Geographically Speaking

When people think of the fashion industry, they probably consider New York City (NYC) as the epicenter. Los Angeles would follow. It is not a requirement for fashion designers to live and work in these areas. However, those who are committed to succeeding in the business should consider that there are a higher number of jobs in the nation’s fashion centers.

The U.S. Bureau of Labor Statistics confirms that NYC-Jersey City does employ the highest number of fashion designers. Their May 2017 data report that there were 6,500 working in fashion in NYC followed by Los Angeles, a distant second, with 4,340. No other cities come close to these figures. Anaheim-Santa Barbara-Irvine, California, is third with 710 employed in the profession.

Another statistic bears witness to NYC and LA as being the top spots in fashion. The BLS reports on the occupation’s location quotient. The location quotient is the ratio of the area concentration of occupational employment (ex. fashion design) to the national average concentration. A location quotient greater than one indicates the occupation has a higher share of employment than average. The quotient for NYC and LA is 7.73 and 7.31 respectively. This translates to a high concentration of fashion designers in comparison to all other occupations. In third place is San Francisco-Redwood City with a quotient of 3.76. However, the area only employs a total 560 in fashion.

Career Choices

You can use your degree in several careers related to fashion. A partial list consists of:

  • Artists and Sketchers – sketch new designs
  • Cutters – cut out patterns or fabrics either by hand or using computerized machines
  • Set and Exhibit Designers – create sets or exhibits for fashion shows or trade shows
  • Spec and Fit Technicians – produce samples with special attention to fit
  • Specialty Designers – design and work on items that require special production techniques
  • Trend Researchers – gather data about the fashion market to help designers plan their collections

Another branch of fashion is in merchandising. If your degree included marketing and business courses, you could consider fashion merchandising. The job requires a blend of fashion sense and business expertise. Staying ahead of the fashion curve is a feat involving both art and science. Strategy and marketing are an integral part of fashion merchandising. The job also involves a forecasting element. You will need a thorough knowledge of historical fashion trends and an awareness of current industry developments.

Fashion marketing is a career possibility for those interested in the business side of fashion. You would have to decide prior to your degree selection to find a program concentrated on marketing/merchandising. Some programs have courses devoted to both at the Associate and Bachelor’s degree levels. Marketing courses explore consumer insights, positioning, and competitive advantage from both a theoretical and practical approach. Students analyze and identify target markets and become aware of key marketing decisions as they develop a global marketing plan for a fashion company.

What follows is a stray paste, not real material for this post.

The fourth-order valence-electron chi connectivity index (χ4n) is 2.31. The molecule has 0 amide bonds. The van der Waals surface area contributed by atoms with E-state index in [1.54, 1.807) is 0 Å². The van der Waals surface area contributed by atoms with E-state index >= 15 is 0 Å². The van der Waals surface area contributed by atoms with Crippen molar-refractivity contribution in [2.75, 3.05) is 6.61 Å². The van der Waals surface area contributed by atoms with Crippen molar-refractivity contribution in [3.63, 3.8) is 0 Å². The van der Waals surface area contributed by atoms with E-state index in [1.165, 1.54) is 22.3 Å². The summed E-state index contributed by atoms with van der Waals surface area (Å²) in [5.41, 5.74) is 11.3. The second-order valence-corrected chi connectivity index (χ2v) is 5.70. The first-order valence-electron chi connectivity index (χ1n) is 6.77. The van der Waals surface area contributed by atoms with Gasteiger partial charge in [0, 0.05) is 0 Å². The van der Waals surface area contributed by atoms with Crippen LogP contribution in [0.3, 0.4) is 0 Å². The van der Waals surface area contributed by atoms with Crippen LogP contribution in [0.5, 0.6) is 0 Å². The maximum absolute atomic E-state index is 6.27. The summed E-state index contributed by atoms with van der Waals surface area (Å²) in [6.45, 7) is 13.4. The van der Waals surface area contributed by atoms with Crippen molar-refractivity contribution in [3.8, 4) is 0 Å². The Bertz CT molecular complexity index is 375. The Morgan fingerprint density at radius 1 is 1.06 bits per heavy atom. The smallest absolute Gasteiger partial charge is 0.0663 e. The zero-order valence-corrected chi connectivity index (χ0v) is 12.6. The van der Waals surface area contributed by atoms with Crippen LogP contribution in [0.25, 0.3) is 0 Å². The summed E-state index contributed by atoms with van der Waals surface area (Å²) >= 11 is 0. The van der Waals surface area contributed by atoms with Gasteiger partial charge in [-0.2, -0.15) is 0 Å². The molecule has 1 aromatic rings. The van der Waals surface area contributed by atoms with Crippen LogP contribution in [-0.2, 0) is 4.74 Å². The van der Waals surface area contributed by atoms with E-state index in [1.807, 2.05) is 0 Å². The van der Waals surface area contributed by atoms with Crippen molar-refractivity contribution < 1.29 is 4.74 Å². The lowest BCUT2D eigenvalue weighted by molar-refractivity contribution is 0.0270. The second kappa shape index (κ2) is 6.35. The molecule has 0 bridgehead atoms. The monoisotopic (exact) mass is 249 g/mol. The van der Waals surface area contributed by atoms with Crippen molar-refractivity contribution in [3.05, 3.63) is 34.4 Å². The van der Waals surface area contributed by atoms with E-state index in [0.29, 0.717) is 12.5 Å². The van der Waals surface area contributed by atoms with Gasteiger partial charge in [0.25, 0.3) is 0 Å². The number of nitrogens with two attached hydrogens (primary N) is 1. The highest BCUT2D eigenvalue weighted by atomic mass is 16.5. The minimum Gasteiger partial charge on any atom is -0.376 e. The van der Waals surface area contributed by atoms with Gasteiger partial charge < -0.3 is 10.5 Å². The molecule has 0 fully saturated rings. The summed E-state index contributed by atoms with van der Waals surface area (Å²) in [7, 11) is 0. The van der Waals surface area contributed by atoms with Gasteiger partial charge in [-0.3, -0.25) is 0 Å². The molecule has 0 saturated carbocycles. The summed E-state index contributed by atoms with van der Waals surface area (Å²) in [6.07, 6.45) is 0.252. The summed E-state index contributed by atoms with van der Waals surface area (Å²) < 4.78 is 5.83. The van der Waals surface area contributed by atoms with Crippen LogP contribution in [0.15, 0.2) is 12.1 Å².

Have you thought of using your degree as a fashion stylist? You could be working with celebrity clients to styling models for photo shoots. This career provides exciting opportunities to share your passion for style while working with a variety of people and venues. Fashion stylists also use their talents in music videos, TV advertisements, magazine ads, TV shows, and movies. A stylist needs to have the knowledge of fashion trends, color schemes, and designer labels. Artistic skills, creative design, fashion history, marketing, and understanding face and body shapes are all assets for the fashion stylist.

Individuals with a flair for writing and fashion may want to consider a career in fashion journalism. This will require additional training in journalism which might be provided by a fashion design school in bachelor’s or master’s level courses. If not, electives in journalism or a dual major might be considered. This job entails reporting on fashion trends and news in newspapers, magazines, and on the web.

Ways to Prepare for your Career

The BLS projected in 2016 that the fashion designer occupation would grow at a rate of only 3% through 2026. This is a change in only 600 jobs out of 23,800 employed in the profession (2016). Therefore, you need to prepare for success by following the expert advice. One way is through apprenticeships and internships. Obtaining industry experience is an important step in starting your fashion design career. Both of these have the double advantage of building your resume while giving you the opportunity to learn from an experienced fashion designer. There is a lot of competition in the industry, so having an inside track with someone in the business can give you a boost over other applicants. One place to start is for postings of the current fashion internships.

Additional Resources

What Classes will I take in a Bachelor’s Degree in Fashion Design?

Where can I use my Degree in Fashion Design?

What is the Difference between a Degree in Fashion Design and Furniture Design?